Guide to hiring employees in the United States

Our guide explains everything you need to know about hiring in the US

historic traditional Cable Cars riding on famous California Street in morning light in San Francisco,
Source: Shutterstock/Ccanadastock

Employment trends and job market analysis in the United States 

With a GDP of more than USD$20 trillion, the United States is a leader in several key industries, including technologyoil and gas and renewable energy. The country has one of the largest tech markets in the world, with four cities ranking in the top 10 for global fintech, including Silicon Valley (#1) and Boston (#7).

Ranked sixth in the world for ease of doing business by the World Bank and home to the largest economy in the world, the United States continues to be fertile ground for businesses hungry for a taste of innovation.

For businesses around the world, expanding into the United States can provide plenty of opportunities for growth. However, they must be prepared to take on a complex market and ensure they do their due diligence before taking this step.

The labor force in the United States serves as the backbone of its economy. The nation has experienced an overall upward trend in the number of individuals employed, with the notable exception of the COVID-19 pandemic. Despite an increase in labor force participation since the pandemic, the figures have yet to match pre-pandemic levels due to the phenomenon coined as the "Great Resignation," prompting workers to contemplate the trajectory of their lives.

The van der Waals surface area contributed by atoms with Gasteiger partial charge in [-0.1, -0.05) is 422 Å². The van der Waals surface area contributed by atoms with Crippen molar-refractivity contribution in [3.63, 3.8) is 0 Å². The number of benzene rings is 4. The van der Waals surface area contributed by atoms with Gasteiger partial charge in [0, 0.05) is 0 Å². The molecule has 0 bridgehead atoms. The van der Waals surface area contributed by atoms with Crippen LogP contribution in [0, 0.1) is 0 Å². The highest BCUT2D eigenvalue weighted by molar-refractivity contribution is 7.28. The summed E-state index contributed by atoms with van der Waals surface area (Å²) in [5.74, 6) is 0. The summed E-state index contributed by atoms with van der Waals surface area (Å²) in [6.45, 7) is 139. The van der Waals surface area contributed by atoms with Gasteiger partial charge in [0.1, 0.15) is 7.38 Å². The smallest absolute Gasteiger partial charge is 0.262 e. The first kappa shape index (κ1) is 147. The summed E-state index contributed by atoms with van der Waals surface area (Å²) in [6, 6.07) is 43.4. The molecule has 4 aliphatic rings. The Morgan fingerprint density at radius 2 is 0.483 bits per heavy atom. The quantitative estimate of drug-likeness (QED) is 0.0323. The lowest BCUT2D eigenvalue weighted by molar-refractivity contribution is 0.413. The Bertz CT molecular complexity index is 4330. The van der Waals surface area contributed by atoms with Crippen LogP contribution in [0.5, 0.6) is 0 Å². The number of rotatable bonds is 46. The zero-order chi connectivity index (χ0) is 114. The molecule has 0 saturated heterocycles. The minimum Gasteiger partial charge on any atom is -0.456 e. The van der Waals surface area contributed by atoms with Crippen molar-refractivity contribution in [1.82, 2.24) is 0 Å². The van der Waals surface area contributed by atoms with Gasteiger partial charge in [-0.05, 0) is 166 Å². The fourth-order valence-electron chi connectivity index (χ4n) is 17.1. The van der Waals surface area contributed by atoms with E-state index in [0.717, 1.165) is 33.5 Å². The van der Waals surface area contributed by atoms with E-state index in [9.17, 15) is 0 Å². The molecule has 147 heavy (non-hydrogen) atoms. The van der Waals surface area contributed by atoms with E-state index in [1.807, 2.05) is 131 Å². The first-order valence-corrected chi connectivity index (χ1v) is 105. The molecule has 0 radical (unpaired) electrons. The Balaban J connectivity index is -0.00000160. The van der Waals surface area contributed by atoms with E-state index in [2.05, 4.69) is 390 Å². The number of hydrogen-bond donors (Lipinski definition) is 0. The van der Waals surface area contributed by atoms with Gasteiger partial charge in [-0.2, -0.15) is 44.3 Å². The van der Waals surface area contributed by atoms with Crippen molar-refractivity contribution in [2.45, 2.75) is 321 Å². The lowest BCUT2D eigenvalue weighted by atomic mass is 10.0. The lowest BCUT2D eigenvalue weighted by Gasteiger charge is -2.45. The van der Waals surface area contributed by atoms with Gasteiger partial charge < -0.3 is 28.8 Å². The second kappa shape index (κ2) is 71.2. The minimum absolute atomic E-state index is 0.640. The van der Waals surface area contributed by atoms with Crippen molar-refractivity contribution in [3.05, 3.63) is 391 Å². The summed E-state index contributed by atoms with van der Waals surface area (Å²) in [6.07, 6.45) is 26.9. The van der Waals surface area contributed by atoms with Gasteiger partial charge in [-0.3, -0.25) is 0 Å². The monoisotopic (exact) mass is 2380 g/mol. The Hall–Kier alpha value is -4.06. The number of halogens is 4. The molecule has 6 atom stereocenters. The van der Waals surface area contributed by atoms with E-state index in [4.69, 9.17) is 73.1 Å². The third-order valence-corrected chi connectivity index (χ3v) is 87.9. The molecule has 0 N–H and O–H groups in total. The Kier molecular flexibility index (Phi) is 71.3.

As of 2022, the labor force participation rate in the U.S. stood at 62.2 percent, noticeably lower compared to the ten countries with the highest participation rates.

The United States is experiencing notable growth in transportation and warehousing. Throughout the pandemic, the sector witnessed an increase of approximately 23,000 jobs on average, resulting in a total of nearly 955,000 new positions. Presently, trucking jobs have surpassed the levels seen in 2019, while warehouse employment has risen by approximately 50%.

Despite not recording the highest growth, the manufacturing sector boasts one of the lowest unemployment rates across various job sectors, standing at 2.4%. However, the industry is grappling with a significant shortage of skilled labor. Even if all unemployed individuals possessing the required skills were to fill the current job vacancies, approximately one-third of durable manufacturing jobs would remain unfilled.

Capital Washington D.C
Languages spoken English
Population size 332 million
Payroll frequency It depends on the employer. The most common are weekly, semi-monthly or biweekly.
Currency US Dollar (USD)


Labour laws to be aware of when hiring employees in the United States

Hiring employees in the United States involves compliance with a range of federal and state labour laws. Below are some important labor laws to be aware of:

1. Fair Labor Standards Act (FLSA): The FLSA sets the federal minimum wage, overtime pay requirements, and rules for child labor. It also defines the criteria for classifying employees as exempt or non-exempt from overtime pay.

2. Family and Medical Leave Act (FMLA): The FMLA requires certain employers to provide eligible employees with up to 12 weeks of unpaid, job-protected leave for specific family and medical reasons, including the birth or adoption of a child, serious health conditions, and caring for a family member with a serious health condition.